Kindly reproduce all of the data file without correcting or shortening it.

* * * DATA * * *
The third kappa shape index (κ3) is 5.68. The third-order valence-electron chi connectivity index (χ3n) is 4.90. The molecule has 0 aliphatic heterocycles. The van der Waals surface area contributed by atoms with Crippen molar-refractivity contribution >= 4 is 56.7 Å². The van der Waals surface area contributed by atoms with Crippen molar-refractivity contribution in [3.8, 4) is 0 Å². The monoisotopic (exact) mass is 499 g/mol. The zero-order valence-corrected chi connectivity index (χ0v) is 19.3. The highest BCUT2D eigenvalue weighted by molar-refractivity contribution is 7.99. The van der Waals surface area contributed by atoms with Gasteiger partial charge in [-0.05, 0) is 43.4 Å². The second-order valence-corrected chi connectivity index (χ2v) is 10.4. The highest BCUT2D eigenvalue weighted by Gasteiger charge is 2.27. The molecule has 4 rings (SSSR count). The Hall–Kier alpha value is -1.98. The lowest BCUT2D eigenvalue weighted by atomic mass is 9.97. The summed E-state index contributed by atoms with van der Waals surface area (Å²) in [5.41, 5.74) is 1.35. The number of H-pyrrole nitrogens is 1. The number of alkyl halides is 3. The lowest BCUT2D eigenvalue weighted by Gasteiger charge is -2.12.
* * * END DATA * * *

The third kappa shape index (κ3) is 5.68. The third-order valence-electron chi connectivity index (χ3n) is 4.90. The molecule has 0 aliphatic heterocycles. The van der Waals surface area contributed by atoms with Crippen molar-refractivity contribution >= 4 is 56.7 Å². The van der Waals surface area contributed by atoms with Crippen molar-refractivity contribution in [3.8, 4) is 0 Å². The monoisotopic (exact) mass is 499 g/mol. The zero-order valence-corrected chi connectivity index (χ0v) is 19.3. The highest BCUT2D eigenvalue weighted by molar-refractivity contribution is 7.99. The van der Waals surface area contributed by atoms with Gasteiger partial charge in [-0.05, 0) is 43.4 Å². The second-order valence-corrected chi connectivity index (χ2v) is 10.4. The highest BCUT2D eigenvalue weighted by Gasteiger charge is 2.27. The molecule has 4 rings (SSSR count). The Hall–Kier alpha value is -1.98. The lowest BCUT2D eigenvalue weighted by atomic mass is 9.97. The summed E-state index contributed by atoms with van der Waals surface area (Å²) in [5.41, 5.74) is 1.35. The number of H-pyrrole nitrogens is 1. The number of alkyl halides is 3. The lowest BCUT2D eigenvalue weighted by Gasteiger charge is -2.12.